28. Jo Schlesser

July 7, 1968, was another tragic day in the history of Formula 1. During the second lap, the 40-year-old Frenchman Jo Schlesser crashed his Honda RA302 in the French Grand Prix. His car was highly flammable, causing flames to leap fifteen feet into the air and span the road in a wall of fire. He did not survive the horror smash.

29. Gerhard Mitter

Mitter, a Formula 2 driver, was due to break into Formula 1 in 1970. Still, while practicing at Nürburgring on August 1, 1969, his car’s steering failed, causing his fatal accident.

30. Martin Brain

This British driver was dicing another driver in a race planned by the Nottingham Sports Car Club at Silverstone. On May 25, 1970, Martin Brain died as his Cooper T86B veered off the track and landed upside down.

31. Piers Courage

A month after the death of Martin Brain, his countryman, Piers Courage’s car plowed into the dunes at the side of the track, with the wreckage resembling a ferocious bonfire, taking the life of the young Englishman.

32. Jochen Rindt

The Italian Grand Prix of 1970 saw the death of the first driver to win the drivers’ championship posthumously. Just before he died, he had a 20-point lead in the drivers’ standings, but the car’s brakes failed and flew off the track during qualifying.

33. Jo Siffert

Jo Siffert, affectionately known as “Seppie,” was a Swiss driver who had two F1 wins under his belt at the time of his death. On October 24, 1971, Siffert’s car rolled because of a mechanical failure, and he was trapped underneath the flaming BRM P160.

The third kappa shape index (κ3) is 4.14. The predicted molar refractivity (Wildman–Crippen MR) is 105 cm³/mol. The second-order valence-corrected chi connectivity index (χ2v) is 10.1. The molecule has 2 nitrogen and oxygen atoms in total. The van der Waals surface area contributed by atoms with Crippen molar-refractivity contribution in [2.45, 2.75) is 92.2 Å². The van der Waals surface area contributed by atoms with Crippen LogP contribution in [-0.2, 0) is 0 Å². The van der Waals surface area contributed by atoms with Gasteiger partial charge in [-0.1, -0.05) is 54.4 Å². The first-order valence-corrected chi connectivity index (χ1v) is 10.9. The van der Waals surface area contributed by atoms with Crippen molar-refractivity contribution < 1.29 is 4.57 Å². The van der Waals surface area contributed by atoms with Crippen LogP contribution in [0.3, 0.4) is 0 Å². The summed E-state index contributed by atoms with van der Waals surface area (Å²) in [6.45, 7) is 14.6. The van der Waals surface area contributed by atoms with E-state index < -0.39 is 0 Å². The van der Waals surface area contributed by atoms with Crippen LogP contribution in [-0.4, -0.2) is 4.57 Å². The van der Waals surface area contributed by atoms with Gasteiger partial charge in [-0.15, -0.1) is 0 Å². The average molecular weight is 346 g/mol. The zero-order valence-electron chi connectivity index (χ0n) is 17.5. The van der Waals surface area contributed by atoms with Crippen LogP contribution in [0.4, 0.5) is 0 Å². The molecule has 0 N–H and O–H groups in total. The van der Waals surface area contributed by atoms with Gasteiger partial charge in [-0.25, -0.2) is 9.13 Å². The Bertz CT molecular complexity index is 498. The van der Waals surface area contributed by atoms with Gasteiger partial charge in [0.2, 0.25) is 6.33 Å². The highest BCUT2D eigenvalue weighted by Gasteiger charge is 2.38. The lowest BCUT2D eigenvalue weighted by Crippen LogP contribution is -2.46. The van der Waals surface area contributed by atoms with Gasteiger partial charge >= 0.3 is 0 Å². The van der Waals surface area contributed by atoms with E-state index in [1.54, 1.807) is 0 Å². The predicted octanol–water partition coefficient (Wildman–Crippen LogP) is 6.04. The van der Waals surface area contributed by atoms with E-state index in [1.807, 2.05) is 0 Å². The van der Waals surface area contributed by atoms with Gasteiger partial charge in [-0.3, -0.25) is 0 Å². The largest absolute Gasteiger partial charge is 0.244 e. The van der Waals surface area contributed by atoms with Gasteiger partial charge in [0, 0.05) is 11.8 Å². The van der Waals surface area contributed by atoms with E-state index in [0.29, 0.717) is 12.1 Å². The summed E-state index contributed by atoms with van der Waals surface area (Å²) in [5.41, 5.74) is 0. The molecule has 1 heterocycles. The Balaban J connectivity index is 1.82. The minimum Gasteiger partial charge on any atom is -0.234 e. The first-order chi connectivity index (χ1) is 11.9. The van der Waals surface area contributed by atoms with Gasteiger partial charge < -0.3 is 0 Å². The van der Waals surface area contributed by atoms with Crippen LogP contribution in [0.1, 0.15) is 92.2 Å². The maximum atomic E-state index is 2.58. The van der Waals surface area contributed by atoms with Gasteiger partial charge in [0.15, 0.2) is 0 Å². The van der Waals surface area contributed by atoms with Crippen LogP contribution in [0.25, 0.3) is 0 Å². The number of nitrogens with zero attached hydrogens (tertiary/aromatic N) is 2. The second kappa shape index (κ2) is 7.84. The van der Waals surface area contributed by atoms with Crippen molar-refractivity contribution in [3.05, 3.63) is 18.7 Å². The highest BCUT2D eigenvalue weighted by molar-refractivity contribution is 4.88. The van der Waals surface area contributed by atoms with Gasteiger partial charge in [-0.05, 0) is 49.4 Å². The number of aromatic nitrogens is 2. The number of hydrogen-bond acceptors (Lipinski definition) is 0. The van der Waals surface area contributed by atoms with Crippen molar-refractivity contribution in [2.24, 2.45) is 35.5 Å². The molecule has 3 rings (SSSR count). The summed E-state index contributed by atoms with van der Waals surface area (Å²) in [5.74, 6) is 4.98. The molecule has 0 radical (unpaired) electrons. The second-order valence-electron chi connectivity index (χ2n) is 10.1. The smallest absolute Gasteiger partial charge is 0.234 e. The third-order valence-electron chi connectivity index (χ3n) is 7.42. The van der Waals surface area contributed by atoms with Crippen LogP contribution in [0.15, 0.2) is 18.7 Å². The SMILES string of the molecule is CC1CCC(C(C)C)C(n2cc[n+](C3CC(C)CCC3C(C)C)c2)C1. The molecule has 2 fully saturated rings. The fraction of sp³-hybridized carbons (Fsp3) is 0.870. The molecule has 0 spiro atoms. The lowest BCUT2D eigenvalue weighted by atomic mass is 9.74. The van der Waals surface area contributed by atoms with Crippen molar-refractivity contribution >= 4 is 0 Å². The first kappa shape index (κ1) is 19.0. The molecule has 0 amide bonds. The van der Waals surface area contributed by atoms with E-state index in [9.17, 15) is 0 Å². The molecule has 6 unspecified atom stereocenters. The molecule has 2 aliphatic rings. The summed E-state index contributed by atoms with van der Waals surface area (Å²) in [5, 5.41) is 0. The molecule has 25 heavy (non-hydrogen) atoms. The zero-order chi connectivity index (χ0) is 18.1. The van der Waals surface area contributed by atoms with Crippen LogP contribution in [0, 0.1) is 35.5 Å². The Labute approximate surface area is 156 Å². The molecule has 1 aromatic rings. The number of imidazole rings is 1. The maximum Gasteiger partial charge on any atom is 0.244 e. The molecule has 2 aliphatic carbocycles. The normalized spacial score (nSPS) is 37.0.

34. Roger Williamson

The young Roger Williamson’s torturous death has haunted F1 for years. On July 29, 1973, at the Dutch Grand Prix, Williamson’s left rear tire blew, and when he crashed, his car burst into flames. The yellow flags were put out, but no help was sent to the burning vehicle. Another driver, David Purley, tried to help but couldn’t lift it on his own. Williamson was burned alive.

35. Francois Cevert

In a qualifying lap at the USA Grand Prix, 1973, Francois Cevert’s car went a little too wide through the bends, and he hit a barrier at 90 degrees, dying instantly from terrible injuries.

36. Peter Revson

American Peter Revson was racing at the South African Kyalami track on March 22, 1974, when a ball joint on the car failed, sending him flying into a barrier at high speed. Before help could arrive, he died on the scene.

37. Helmuth Koinigg

Exactly a year after Cevert passed away at the USA Grand Prix, the same race track, Watkins Glen, took the life of Helmuth Koinigg. His suspension failed, causing the car to slam into a barrier. The bottom part buckled and decapitated Koinigg as the car sent straight under it.

38. Mark Donohue

Donohue came out of retirement at the Austrian Grand Prix of 1975, only to suffer a fatal crash. One of his tires blew and sent him flying through several fences and billboards. He and a marshall who was hit by debris both died two days later.

39. Tom Pryce

The South African Grand Prix of 1977 was the site of one of the most gruesome freak accidents that took the life of Tom Pryce and Frederick Jansen van Vuuren, a marshal. As the marshal ran across the track to help another driver whose car had caught fire, Pryce collided with him, his vehicle cutting the marshal’s body in half. Pryce was partially decapitated by the strap of his helmet.

40. Brian McGuire

Australian Brian McGuire was practicing for the August 1977 Shellsport International Series at the Brands Hatch Circuit when he lost control of the racing car. He careened into the marshal’s post, and both McGuire and the marshal were killed.

41. Ronnie Peterson